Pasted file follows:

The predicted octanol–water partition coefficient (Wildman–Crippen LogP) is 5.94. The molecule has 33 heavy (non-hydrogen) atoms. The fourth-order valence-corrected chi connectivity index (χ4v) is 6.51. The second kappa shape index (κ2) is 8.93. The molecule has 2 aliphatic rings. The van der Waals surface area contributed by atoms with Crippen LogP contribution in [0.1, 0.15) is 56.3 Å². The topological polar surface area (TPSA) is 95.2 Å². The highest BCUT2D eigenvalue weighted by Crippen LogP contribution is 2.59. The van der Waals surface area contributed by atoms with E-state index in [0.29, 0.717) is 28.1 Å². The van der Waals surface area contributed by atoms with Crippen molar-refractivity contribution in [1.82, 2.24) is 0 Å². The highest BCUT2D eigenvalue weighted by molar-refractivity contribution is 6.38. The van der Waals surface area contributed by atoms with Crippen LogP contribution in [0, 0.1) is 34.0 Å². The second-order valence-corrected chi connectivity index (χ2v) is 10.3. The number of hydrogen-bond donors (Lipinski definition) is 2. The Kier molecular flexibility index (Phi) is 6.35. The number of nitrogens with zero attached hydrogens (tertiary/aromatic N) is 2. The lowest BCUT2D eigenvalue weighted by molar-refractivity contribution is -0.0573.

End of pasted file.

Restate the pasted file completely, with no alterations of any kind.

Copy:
The predicted octanol–water partition coefficient (Wildman–Crippen LogP) is 5.94. The molecule has 33 heavy (non-hydrogen) atoms. The fourth-order valence-corrected chi connectivity index (χ4v) is 6.51. The second kappa shape index (κ2) is 8.93. The molecule has 2 aliphatic rings. The van der Waals surface area contributed by atoms with Crippen LogP contribution in [0.1, 0.15) is 56.3 Å². The topological polar surface area (TPSA) is 95.2 Å². The highest BCUT2D eigenvalue weighted by Crippen LogP contribution is 2.59. The van der Waals surface area contributed by atoms with E-state index in [0.29, 0.717) is 28.1 Å². The van der Waals surface area contributed by atoms with Crippen molar-refractivity contribution in [1.82, 2.24) is 0 Å². The highest BCUT2D eigenvalue weighted by molar-refractivity contribution is 6.38. The van der Waals surface area contributed by atoms with Crippen LogP contribution in [0, 0.1) is 34.0 Å². The second-order valence-corrected chi connectivity index (χ2v) is 10.3. The number of hydrogen-bond donors (Lipinski definition) is 2. The Kier molecular flexibility index (Phi) is 6.35. The number of nitrogens with zero attached hydrogens (tertiary/aromatic N) is 2. The lowest BCUT2D eigenvalue weighted by molar-refractivity contribution is -0.0573.